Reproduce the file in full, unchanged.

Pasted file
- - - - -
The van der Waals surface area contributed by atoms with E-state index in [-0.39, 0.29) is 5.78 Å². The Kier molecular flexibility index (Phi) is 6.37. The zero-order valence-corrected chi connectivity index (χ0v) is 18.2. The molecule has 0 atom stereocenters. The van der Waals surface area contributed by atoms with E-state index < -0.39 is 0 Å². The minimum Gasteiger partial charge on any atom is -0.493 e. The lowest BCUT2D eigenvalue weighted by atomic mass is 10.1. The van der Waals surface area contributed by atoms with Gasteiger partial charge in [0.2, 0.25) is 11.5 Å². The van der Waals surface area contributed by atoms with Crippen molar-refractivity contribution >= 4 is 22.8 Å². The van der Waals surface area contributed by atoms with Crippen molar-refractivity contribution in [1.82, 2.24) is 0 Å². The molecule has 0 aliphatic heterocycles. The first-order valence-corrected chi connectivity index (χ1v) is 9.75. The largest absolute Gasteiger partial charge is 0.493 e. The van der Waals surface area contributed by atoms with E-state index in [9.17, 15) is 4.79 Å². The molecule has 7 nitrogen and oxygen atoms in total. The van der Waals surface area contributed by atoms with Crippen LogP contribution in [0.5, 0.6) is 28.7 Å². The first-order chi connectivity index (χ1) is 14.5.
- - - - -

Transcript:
The van der Waals surface area contributed by atoms with E-state index in [-0.39, 0.29) is 5.78 Å². The Kier molecular flexibility index (Phi) is 6.37. The zero-order valence-corrected chi connectivity index (χ0v) is 18.2. The molecule has 0 atom stereocenters. The van der Waals surface area contributed by atoms with E-state index < -0.39 is 0 Å². The minimum Gasteiger partial charge on any atom is -0.493 e. The lowest BCUT2D eigenvalue weighted by atomic mass is 10.1. The van der Waals surface area contributed by atoms with Gasteiger partial charge in [0.2, 0.25) is 11.5 Å². The van der Waals surface area contributed by atoms with Crippen molar-refractivity contribution >= 4 is 22.8 Å². The van der Waals surface area contributed by atoms with Crippen molar-refractivity contribution in [1.82, 2.24) is 0 Å². The molecule has 0 aliphatic heterocycles. The first-order valence-corrected chi connectivity index (χ1v) is 9.75. The largest absolute Gasteiger partial charge is 0.493 e. The van der Waals surface area contributed by atoms with E-state index in [9.17, 15) is 4.79 Å². The molecule has 7 nitrogen and oxygen atoms in total. The van der Waals surface area contributed by atoms with Crippen LogP contribution in [0.5, 0.6) is 28.7 Å². The first-order chi connectivity index (χ1) is 14.5.